Governor issues limited state of emergency


DOVER — Delaware Gov. Jack Markell has issued a State of Emergency effective Friday, January 22, at 5 p.m., and a “Level 1 Driving Warning” effective Saturday, January 23, at midnight.

The State of Emergency declaration, issued in advance of heavy snow projected for Kent and New Castle counties and high wind and flooding in Sussex County, allows the governor to deploy the Delaware National Guard, DelDOT, first responders, and other agencies to open or close roadways and take other actions to protect public safety and property during the storm event.

According to state law, a “Level 1 Driving Warning” means that any person operating a motor vehicle on Delaware roadways must exercise extra caution. “All nonessential employees, public and private, are encouraged not to operate a motor vehicle unless there is a significant safety, health or business reason to do so,” Gov. Markell’s office wrote in a prepared statement.

The “Level 1 Driving Warning” may be upgraded to a “Level 2 Driving Restriction” as roadway conditions deteriorate Saturday.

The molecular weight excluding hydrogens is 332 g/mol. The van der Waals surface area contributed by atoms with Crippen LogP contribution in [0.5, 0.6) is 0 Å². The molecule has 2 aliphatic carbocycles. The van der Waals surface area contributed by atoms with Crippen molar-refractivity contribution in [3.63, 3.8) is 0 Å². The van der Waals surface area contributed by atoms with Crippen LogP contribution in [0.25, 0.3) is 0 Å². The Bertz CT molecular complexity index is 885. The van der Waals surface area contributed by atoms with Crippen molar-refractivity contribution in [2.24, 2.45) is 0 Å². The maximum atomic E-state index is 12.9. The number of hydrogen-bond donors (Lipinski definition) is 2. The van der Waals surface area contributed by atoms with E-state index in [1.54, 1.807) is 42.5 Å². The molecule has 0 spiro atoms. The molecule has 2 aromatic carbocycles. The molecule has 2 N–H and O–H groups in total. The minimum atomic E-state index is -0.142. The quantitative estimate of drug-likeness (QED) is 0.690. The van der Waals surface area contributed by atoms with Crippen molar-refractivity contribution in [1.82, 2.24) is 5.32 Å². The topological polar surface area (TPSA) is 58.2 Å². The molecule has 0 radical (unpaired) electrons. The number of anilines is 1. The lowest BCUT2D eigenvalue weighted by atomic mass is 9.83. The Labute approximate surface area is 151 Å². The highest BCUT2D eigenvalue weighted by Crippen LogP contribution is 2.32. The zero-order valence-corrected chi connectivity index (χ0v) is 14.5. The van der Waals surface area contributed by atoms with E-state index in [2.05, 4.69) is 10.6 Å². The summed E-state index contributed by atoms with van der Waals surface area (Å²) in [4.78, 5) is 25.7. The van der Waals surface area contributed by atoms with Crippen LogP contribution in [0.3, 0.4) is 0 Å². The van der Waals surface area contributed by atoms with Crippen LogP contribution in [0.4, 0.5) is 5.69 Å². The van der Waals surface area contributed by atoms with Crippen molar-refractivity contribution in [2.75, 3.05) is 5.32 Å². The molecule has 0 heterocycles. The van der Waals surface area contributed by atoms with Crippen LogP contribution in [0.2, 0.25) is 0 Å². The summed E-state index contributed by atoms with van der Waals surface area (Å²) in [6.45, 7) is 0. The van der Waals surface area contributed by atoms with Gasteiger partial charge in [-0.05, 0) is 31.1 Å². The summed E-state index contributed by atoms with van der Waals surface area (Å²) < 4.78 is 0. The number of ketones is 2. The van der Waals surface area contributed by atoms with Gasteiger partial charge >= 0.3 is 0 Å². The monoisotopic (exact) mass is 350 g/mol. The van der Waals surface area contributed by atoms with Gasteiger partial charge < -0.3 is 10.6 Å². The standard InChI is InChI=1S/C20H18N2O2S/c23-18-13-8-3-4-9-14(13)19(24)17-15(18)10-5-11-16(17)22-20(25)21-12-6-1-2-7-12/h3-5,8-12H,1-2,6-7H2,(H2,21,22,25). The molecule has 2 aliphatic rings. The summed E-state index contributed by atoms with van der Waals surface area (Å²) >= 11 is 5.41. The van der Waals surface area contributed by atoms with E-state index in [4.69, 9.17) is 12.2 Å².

According to state law, under a “Level 2 Driving Restriction,” no person may operate a motor vehicle on Delaware roadways, except for persons designated as “essential personnel” or who have received a waiver from the Delaware Emergency Management Agency. The following persons are specifically designated as “essential personnel” under Delaware law:

• Operators of snow removal equipment (public and private);

• Persons providing public utility services;

• Persons providing healthcare services; and

• Persons providing food and fuel deliveries.

“With authorities predicting snowfall amounts of 12-18 inches, it is important that all Delawareans take the necessary precautions to protect themselves and their loved ones”, said Gov. Markell  said in a prepared statement.  “Conditions are predicted to rapidly deteriorate during the overnight hours and through tomorrow, which will create hazardous driving conditions and the threat of flooding in low-lying coastal areas.”


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